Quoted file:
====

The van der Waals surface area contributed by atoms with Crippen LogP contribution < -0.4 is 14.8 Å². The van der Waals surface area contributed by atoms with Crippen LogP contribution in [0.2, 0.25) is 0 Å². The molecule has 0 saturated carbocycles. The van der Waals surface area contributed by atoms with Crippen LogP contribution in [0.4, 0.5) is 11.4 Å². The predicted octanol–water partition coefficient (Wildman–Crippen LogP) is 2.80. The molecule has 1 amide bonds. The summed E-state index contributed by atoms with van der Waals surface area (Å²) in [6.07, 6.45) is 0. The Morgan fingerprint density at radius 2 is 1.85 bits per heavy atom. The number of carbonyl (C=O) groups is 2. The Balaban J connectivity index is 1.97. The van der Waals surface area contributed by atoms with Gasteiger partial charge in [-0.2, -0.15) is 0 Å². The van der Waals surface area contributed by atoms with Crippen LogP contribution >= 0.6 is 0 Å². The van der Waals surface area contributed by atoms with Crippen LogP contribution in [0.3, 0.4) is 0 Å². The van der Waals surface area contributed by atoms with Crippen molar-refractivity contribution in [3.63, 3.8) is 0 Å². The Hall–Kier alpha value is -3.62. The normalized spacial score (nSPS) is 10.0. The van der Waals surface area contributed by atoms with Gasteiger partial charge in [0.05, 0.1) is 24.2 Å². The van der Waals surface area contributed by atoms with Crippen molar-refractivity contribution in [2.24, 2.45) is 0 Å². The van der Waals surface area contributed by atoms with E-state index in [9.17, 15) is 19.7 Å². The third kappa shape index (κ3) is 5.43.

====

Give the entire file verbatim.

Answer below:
The van der Waals surface area contributed by atoms with Crippen LogP contribution < -0.4 is 14.8 Å². The van der Waals surface area contributed by atoms with Crippen LogP contribution in [0.2, 0.25) is 0 Å². The molecule has 0 saturated carbocycles. The van der Waals surface area contributed by atoms with Crippen LogP contribution in [0.4, 0.5) is 11.4 Å². The predicted octanol–water partition coefficient (Wildman–Crippen LogP) is 2.80. The molecule has 1 amide bonds. The summed E-state index contributed by atoms with van der Waals surface area (Å²) in [6.07, 6.45) is 0. The Morgan fingerprint density at radius 2 is 1.85 bits per heavy atom. The number of carbonyl (C=O) groups is 2. The Balaban J connectivity index is 1.97. The van der Waals surface area contributed by atoms with Gasteiger partial charge in [-0.2, -0.15) is 0 Å². The van der Waals surface area contributed by atoms with Crippen LogP contribution >= 0.6 is 0 Å². The van der Waals surface area contributed by atoms with Crippen LogP contribution in [0.3, 0.4) is 0 Å². The van der Waals surface area contributed by atoms with Crippen molar-refractivity contribution in [3.63, 3.8) is 0 Å². The Hall–Kier alpha value is -3.62. The normalized spacial score (nSPS) is 10.0. The van der Waals surface area contributed by atoms with Gasteiger partial charge in [0.05, 0.1) is 24.2 Å². The van der Waals surface area contributed by atoms with Crippen molar-refractivity contribution in [2.24, 2.45) is 0 Å². The van der Waals surface area contributed by atoms with E-state index in [9.17, 15) is 19.7 Å². The third kappa shape index (κ3) is 5.43.